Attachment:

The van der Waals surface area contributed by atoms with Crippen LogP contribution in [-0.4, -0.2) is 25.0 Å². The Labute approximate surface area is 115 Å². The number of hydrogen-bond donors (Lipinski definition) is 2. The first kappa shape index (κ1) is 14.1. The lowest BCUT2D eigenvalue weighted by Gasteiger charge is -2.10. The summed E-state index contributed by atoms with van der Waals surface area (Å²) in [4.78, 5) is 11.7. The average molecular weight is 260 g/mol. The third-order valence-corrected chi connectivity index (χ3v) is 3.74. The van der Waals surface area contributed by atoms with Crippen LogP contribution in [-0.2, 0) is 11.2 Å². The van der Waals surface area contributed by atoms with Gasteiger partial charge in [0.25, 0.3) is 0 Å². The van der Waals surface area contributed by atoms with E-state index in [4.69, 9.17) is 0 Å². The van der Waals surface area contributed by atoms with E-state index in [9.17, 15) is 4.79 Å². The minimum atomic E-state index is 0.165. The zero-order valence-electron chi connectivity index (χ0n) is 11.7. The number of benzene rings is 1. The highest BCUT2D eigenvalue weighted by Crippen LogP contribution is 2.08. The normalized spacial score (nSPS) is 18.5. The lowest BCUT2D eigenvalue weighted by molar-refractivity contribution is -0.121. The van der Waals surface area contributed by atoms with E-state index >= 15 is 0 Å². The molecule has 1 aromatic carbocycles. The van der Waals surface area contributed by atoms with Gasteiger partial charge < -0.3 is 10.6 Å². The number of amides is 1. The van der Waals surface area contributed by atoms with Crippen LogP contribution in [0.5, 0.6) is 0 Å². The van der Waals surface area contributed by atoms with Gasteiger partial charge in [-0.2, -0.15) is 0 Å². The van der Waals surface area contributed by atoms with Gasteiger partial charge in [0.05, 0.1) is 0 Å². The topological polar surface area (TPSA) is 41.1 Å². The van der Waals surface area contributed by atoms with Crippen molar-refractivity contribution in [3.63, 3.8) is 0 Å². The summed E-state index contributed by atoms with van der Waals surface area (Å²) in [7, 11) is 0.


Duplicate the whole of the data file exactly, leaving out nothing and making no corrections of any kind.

The van der Waals surface area contributed by atoms with Crippen LogP contribution in [-0.4, -0.2) is 25.0 Å². The Labute approximate surface area is 115 Å². The number of hydrogen-bond donors (Lipinski definition) is 2. The first kappa shape index (κ1) is 14.1. The lowest BCUT2D eigenvalue weighted by Gasteiger charge is -2.10. The summed E-state index contributed by atoms with van der Waals surface area (Å²) in [4.78, 5) is 11.7. The average molecular weight is 260 g/mol. The third-order valence-corrected chi connectivity index (χ3v) is 3.74. The van der Waals surface area contributed by atoms with Crippen LogP contribution in [-0.2, 0) is 11.2 Å². The van der Waals surface area contributed by atoms with Gasteiger partial charge in [0.25, 0.3) is 0 Å². The van der Waals surface area contributed by atoms with E-state index in [4.69, 9.17) is 0 Å². The van der Waals surface area contributed by atoms with E-state index in [9.17, 15) is 4.79 Å². The minimum atomic E-state index is 0.165. The zero-order valence-electron chi connectivity index (χ0n) is 11.7. The number of benzene rings is 1. The highest BCUT2D eigenvalue weighted by Crippen LogP contribution is 2.08. The normalized spacial score (nSPS) is 18.5. The lowest BCUT2D eigenvalue weighted by molar-refractivity contribution is -0.121. The van der Waals surface area contributed by atoms with E-state index >= 15 is 0 Å². The molecule has 1 aromatic carbocycles. The van der Waals surface area contributed by atoms with Gasteiger partial charge < -0.3 is 10.6 Å². The number of amides is 1. The van der Waals surface area contributed by atoms with Crippen LogP contribution in [0.5, 0.6) is 0 Å². The van der Waals surface area contributed by atoms with Gasteiger partial charge in [-0.2, -0.15) is 0 Å². The van der Waals surface area contributed by atoms with Gasteiger partial charge in [0.05, 0.1) is 0 Å². The topological polar surface area (TPSA) is 41.1 Å². The van der Waals surface area contributed by atoms with Crippen molar-refractivity contribution in [3.63, 3.8) is 0 Å². The summed E-state index contributed by atoms with van der Waals surface area (Å²) in [7, 11) is 0.